How to make tasty elder shortbread

Learn a new way of using the elder to tree to make something delicious with this elder shortbread recipe.

Elder shortbread. © Jason Ingram

Elder trees Sambucus nigra are common across Europe as well as much of the US and Canada. It can be found growing in parks and gardens, at the edge of forests and in hedgerows.

Elderflower foraging © Michael Moeller/EyeEm/Getty.
Elderflower foraging © Michael Moeller/EyeEm/Getty.

The flowers and berries of the elder tree grow in an umbrella like pattern and both can be used to make edible treats. The berries contain cyanide so must be cooked before they can be eaten. They can be used to make jams, baked good and elderflower cordial.

The small white flowers of the elder are in bloom around mid-May to June and have a sweet fragrance.

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You Will Need

  • Fresh elderflowers (2tbsp)
  • Butter (100g)
  • Granulated sugar (50g)
  • All-purpose flour (150g)

Step 1

Preheat the oven to 180°C/Gas Mark 4. Meanwhile, remove the flowers from their stems making sure to take away as much of the stem as you can.

Elderflowers © Judith Haeusler/Getty.
Elderflowers © Judith Haeusler/Getty.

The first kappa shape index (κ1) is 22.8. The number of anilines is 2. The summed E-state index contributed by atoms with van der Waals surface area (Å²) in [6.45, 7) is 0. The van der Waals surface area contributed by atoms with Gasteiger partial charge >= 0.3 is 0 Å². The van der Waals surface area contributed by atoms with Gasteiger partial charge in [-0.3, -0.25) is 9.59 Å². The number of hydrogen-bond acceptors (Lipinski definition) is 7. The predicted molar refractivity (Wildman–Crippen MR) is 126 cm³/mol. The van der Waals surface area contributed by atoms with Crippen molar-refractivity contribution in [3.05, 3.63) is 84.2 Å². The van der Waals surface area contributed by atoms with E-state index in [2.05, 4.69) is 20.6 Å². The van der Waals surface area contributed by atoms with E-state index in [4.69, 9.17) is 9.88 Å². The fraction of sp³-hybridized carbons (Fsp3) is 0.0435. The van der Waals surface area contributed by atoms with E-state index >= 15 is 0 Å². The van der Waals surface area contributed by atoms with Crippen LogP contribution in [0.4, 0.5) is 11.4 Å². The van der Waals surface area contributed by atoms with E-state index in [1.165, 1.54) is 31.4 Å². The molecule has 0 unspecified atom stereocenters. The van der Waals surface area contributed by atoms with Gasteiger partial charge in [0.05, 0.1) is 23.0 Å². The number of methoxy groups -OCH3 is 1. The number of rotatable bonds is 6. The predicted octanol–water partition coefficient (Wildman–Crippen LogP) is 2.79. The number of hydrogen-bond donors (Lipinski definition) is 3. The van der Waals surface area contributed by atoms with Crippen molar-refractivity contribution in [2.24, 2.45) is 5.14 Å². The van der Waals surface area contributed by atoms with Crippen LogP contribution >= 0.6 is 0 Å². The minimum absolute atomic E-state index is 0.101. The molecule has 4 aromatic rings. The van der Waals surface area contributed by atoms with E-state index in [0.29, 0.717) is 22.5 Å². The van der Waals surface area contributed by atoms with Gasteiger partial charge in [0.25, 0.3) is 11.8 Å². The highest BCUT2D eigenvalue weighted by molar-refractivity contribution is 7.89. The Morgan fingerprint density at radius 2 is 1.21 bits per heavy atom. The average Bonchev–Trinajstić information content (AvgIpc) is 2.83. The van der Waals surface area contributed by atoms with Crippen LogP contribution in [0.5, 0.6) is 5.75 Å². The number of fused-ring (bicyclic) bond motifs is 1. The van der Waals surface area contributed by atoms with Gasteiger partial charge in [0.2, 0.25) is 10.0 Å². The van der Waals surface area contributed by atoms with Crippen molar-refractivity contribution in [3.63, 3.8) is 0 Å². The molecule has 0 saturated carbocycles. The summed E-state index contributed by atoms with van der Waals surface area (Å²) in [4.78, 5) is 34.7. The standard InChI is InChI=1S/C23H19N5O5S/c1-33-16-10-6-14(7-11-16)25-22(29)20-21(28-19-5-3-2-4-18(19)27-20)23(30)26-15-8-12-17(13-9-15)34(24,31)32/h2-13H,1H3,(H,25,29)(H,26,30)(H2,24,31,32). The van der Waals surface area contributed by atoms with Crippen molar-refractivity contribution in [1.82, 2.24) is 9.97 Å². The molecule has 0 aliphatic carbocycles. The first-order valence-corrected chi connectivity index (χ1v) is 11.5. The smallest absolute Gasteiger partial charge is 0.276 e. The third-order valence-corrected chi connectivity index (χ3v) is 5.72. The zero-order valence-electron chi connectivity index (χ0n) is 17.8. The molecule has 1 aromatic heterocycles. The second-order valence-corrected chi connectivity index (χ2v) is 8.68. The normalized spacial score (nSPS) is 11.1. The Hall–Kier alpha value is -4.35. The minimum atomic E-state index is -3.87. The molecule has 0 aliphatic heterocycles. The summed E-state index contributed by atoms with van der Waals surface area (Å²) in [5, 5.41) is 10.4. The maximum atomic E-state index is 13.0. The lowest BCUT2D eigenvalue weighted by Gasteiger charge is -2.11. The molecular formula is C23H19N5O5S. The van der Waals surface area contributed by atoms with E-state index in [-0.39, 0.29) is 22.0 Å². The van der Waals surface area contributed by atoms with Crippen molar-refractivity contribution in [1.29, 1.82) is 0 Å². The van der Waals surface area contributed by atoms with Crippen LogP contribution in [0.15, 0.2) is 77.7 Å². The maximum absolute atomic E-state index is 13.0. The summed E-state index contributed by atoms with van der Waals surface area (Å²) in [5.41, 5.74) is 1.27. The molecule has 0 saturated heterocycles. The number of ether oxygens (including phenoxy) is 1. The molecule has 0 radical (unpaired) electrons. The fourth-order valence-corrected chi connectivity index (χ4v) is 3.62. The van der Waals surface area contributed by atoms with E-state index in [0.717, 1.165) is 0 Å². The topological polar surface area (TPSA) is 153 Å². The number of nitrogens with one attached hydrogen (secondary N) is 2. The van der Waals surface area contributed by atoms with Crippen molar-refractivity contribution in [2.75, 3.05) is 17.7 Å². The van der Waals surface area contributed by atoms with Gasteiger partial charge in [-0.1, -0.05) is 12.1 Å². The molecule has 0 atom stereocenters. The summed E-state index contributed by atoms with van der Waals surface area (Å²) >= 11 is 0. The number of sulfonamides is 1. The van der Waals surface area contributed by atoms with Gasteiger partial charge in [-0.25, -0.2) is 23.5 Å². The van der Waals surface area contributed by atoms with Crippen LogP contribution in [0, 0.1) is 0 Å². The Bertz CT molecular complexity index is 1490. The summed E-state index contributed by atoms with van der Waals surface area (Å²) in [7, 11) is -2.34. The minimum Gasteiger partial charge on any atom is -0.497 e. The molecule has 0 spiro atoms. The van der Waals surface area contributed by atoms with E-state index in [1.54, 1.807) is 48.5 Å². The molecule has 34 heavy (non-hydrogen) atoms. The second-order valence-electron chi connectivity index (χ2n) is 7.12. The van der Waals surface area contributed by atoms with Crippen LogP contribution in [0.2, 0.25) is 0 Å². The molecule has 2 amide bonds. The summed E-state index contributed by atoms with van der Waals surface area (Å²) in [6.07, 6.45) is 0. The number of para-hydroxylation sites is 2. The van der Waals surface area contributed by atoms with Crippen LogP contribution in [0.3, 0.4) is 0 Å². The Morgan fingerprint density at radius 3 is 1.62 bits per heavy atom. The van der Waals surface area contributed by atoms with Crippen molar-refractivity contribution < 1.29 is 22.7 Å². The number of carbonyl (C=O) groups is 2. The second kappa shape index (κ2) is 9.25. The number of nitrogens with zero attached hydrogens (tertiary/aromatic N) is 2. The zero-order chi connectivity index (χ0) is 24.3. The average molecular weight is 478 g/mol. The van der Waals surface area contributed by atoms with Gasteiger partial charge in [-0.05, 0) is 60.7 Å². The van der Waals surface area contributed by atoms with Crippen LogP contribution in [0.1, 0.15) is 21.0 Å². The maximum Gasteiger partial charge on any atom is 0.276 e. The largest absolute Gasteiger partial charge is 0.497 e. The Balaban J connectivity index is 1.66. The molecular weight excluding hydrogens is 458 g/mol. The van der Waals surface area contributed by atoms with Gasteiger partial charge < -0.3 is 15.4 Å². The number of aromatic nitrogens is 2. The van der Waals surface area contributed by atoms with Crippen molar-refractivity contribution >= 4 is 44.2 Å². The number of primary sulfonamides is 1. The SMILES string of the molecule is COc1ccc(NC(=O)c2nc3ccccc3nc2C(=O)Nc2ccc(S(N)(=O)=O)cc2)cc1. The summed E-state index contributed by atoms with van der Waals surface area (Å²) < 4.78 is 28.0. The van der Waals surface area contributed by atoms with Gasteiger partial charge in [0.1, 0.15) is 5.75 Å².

Step 2

Cut the butter into cubes and place them in a bowl with the rest of the ingredients. Use your fingers to rub everything together until they become like breadcrumbs, then add the elderflowers and roughly mix everything together.

Butter, flour and sugar © Dorling Kindersley: Charlotte Tolhurst/Getty.
Butter, flour and sugar © Dorling Kindersley: Charlotte Tolhurst/Getty.

Step 3

Push the crumbs mix together with your hands so it forms a dough, then push this down into a greased baking tin and bake for 20 minutes or until golden.

thumbnail_Elder SHORTBREAD
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David Hamilton is an avid forager, horticulturist and magazine journalist, writing for titles such as the Guardian, BBC Gardener’s World, BBC Countryfile and Grow Your Own. He is also the author of numerous books, including the Wild Ruins series of travel books and the Self-Sufficient-ish Bible. He began teaching foraging courses in 2007 after years of experimenting with wild foods.

This is a recipe from Family Foraging, published by White Lion Publishing.

Dave Hamilton

 

Main image: jumping jack wraps. © Jason Ingram